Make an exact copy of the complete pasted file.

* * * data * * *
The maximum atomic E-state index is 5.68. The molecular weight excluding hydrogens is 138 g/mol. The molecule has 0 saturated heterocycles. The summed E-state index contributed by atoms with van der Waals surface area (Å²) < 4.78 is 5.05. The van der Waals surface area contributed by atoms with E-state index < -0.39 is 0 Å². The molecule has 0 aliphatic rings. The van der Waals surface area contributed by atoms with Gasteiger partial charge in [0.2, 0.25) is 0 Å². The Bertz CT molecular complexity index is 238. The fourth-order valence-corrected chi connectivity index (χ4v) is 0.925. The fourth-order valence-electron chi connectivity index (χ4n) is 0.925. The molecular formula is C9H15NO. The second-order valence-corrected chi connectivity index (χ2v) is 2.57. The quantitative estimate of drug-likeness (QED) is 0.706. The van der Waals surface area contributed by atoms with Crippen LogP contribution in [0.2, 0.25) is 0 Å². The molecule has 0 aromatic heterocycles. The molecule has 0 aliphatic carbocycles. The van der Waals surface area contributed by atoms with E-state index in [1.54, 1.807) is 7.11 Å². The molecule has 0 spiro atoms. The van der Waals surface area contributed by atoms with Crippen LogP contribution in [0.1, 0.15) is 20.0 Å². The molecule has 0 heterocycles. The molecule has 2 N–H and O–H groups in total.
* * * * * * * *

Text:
The maximum atomic E-state index is 5.68. The molecular weight excluding hydrogens is 138 g/mol. The molecule has 0 saturated heterocycles. The summed E-state index contributed by atoms with van der Waals surface area (Å²) < 4.78 is 5.05. The van der Waals surface area contributed by atoms with E-state index < -0.39 is 0 Å². The molecule has 0 aliphatic rings. The van der Waals surface area contributed by atoms with Gasteiger partial charge in [0.2, 0.25) is 0 Å². The Bertz CT molecular complexity index is 238. The fourth-order valence-corrected chi connectivity index (χ4v) is 0.925. The fourth-order valence-electron chi connectivity index (χ4n) is 0.925. The molecular formula is C9H15NO. The second-order valence-corrected chi connectivity index (χ2v) is 2.57. The quantitative estimate of drug-likeness (QED) is 0.706. The van der Waals surface area contributed by atoms with Crippen LogP contribution in [0.2, 0.25) is 0 Å². The molecule has 0 aromatic heterocycles. The molecule has 0 aliphatic carbocycles. The van der Waals surface area contributed by atoms with E-state index in [1.54, 1.807) is 7.11 Å². The molecule has 0 spiro atoms. The van der Waals surface area contributed by atoms with Crippen LogP contribution in [0.1, 0.15) is 20.0 Å². The molecule has 0 heterocycles. The molecule has 2 N–H and O–H groups in total.